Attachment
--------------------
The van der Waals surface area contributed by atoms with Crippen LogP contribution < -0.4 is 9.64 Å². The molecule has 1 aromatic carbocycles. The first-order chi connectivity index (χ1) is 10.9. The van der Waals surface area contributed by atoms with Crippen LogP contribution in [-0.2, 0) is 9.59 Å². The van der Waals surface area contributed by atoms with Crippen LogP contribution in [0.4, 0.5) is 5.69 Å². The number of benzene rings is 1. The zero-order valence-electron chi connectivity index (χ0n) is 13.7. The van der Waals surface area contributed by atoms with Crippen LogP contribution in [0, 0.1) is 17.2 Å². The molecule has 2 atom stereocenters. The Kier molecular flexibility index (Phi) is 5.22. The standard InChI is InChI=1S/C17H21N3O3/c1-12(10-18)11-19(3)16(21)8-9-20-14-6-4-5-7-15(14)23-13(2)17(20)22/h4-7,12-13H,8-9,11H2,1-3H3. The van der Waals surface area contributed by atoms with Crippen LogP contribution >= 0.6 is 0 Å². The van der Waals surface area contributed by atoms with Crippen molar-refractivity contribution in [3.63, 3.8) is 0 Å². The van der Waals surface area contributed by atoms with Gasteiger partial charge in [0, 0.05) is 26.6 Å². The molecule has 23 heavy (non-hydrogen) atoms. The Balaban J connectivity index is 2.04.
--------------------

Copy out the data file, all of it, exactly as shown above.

The van der Waals surface area contributed by atoms with Crippen LogP contribution < -0.4 is 9.64 Å². The molecule has 1 aromatic carbocycles. The first-order chi connectivity index (χ1) is 10.9. The van der Waals surface area contributed by atoms with Crippen LogP contribution in [-0.2, 0) is 9.59 Å². The van der Waals surface area contributed by atoms with Crippen LogP contribution in [0.4, 0.5) is 5.69 Å². The number of benzene rings is 1. The zero-order valence-electron chi connectivity index (χ0n) is 13.7. The van der Waals surface area contributed by atoms with Crippen LogP contribution in [0, 0.1) is 17.2 Å². The molecule has 2 atom stereocenters. The Kier molecular flexibility index (Phi) is 5.22. The standard InChI is InChI=1S/C17H21N3O3/c1-12(10-18)11-19(3)16(21)8-9-20-14-6-4-5-7-15(14)23-13(2)17(20)22/h4-7,12-13H,8-9,11H2,1-3H3. The van der Waals surface area contributed by atoms with Crippen LogP contribution >= 0.6 is 0 Å². The van der Waals surface area contributed by atoms with Crippen molar-refractivity contribution in [3.63, 3.8) is 0 Å². The van der Waals surface area contributed by atoms with Gasteiger partial charge in [0, 0.05) is 26.6 Å². The molecule has 23 heavy (non-hydrogen) atoms. The Balaban J connectivity index is 2.04.